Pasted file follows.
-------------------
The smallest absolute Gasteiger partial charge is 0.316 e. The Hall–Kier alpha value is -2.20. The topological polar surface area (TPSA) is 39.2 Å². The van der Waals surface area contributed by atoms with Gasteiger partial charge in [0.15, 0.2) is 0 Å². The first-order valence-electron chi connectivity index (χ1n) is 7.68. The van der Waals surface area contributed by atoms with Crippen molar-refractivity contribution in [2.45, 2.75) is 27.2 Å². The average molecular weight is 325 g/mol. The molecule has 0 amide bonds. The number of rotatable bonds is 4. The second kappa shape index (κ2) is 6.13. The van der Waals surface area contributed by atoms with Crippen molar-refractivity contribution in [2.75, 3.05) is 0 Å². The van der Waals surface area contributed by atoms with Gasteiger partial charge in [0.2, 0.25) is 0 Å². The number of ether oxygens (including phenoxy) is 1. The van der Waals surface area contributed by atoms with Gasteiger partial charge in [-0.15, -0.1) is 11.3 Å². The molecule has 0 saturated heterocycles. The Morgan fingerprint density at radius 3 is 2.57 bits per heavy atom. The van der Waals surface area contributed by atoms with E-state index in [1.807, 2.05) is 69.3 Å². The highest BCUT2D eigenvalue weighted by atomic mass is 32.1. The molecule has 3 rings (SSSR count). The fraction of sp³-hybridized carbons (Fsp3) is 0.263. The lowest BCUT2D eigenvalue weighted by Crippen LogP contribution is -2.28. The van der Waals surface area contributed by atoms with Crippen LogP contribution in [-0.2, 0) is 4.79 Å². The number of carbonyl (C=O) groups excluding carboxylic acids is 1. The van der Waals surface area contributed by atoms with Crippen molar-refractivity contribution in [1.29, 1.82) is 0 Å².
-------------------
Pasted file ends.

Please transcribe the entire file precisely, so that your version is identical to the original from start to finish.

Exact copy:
The smallest absolute Gasteiger partial charge is 0.316 e. The Hall–Kier alpha value is -2.20. The topological polar surface area (TPSA) is 39.2 Å². The van der Waals surface area contributed by atoms with Gasteiger partial charge in [0.15, 0.2) is 0 Å². The first-order valence-electron chi connectivity index (χ1n) is 7.68. The van der Waals surface area contributed by atoms with Crippen molar-refractivity contribution in [2.45, 2.75) is 27.2 Å². The average molecular weight is 325 g/mol. The molecule has 0 amide bonds. The number of rotatable bonds is 4. The second kappa shape index (κ2) is 6.13. The van der Waals surface area contributed by atoms with Crippen molar-refractivity contribution in [2.75, 3.05) is 0 Å². The van der Waals surface area contributed by atoms with Gasteiger partial charge in [0.2, 0.25) is 0 Å². The number of ether oxygens (including phenoxy) is 1. The van der Waals surface area contributed by atoms with Gasteiger partial charge in [-0.15, -0.1) is 11.3 Å². The molecule has 0 saturated heterocycles. The Morgan fingerprint density at radius 3 is 2.57 bits per heavy atom. The van der Waals surface area contributed by atoms with E-state index in [1.807, 2.05) is 69.3 Å². The highest BCUT2D eigenvalue weighted by atomic mass is 32.1. The molecule has 3 rings (SSSR count). The fraction of sp³-hybridized carbons (Fsp3) is 0.263. The lowest BCUT2D eigenvalue weighted by Crippen LogP contribution is -2.28. The van der Waals surface area contributed by atoms with Crippen LogP contribution in [-0.2, 0) is 4.79 Å². The number of carbonyl (C=O) groups excluding carboxylic acids is 1. The van der Waals surface area contributed by atoms with Crippen molar-refractivity contribution in [1.29, 1.82) is 0 Å².